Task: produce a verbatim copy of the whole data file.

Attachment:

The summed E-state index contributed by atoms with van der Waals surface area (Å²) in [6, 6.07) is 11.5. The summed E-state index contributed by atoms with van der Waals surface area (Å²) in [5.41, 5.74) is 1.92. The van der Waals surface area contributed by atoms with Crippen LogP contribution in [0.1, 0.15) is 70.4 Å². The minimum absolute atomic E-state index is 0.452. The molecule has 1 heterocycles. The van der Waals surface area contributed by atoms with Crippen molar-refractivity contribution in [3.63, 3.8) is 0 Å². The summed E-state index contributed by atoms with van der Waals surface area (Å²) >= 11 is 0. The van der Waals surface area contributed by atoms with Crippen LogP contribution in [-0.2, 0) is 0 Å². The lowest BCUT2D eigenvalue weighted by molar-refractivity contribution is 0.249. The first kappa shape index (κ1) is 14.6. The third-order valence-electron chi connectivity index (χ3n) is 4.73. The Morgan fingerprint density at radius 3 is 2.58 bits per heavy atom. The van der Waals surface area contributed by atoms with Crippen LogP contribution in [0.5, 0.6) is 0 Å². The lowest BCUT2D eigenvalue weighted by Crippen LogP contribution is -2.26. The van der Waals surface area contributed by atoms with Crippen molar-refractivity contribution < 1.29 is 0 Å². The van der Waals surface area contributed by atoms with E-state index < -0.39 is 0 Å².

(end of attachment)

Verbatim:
The summed E-state index contributed by atoms with van der Waals surface area (Å²) in [6, 6.07) is 11.5. The summed E-state index contributed by atoms with van der Waals surface area (Å²) in [5.41, 5.74) is 1.92. The van der Waals surface area contributed by atoms with Crippen LogP contribution in [0.1, 0.15) is 70.4 Å². The minimum absolute atomic E-state index is 0.452. The molecule has 1 heterocycles. The van der Waals surface area contributed by atoms with Crippen molar-refractivity contribution in [3.63, 3.8) is 0 Å². The summed E-state index contributed by atoms with van der Waals surface area (Å²) >= 11 is 0. The van der Waals surface area contributed by atoms with Crippen LogP contribution in [-0.2, 0) is 0 Å². The lowest BCUT2D eigenvalue weighted by molar-refractivity contribution is 0.249. The first kappa shape index (κ1) is 14.6. The third-order valence-electron chi connectivity index (χ3n) is 4.73. The Morgan fingerprint density at radius 3 is 2.58 bits per heavy atom. The van der Waals surface area contributed by atoms with Crippen LogP contribution in [0.5, 0.6) is 0 Å². The lowest BCUT2D eigenvalue weighted by Crippen LogP contribution is -2.26. The van der Waals surface area contributed by atoms with Crippen molar-refractivity contribution < 1.29 is 0 Å². The van der Waals surface area contributed by atoms with E-state index < -0.39 is 0 Å².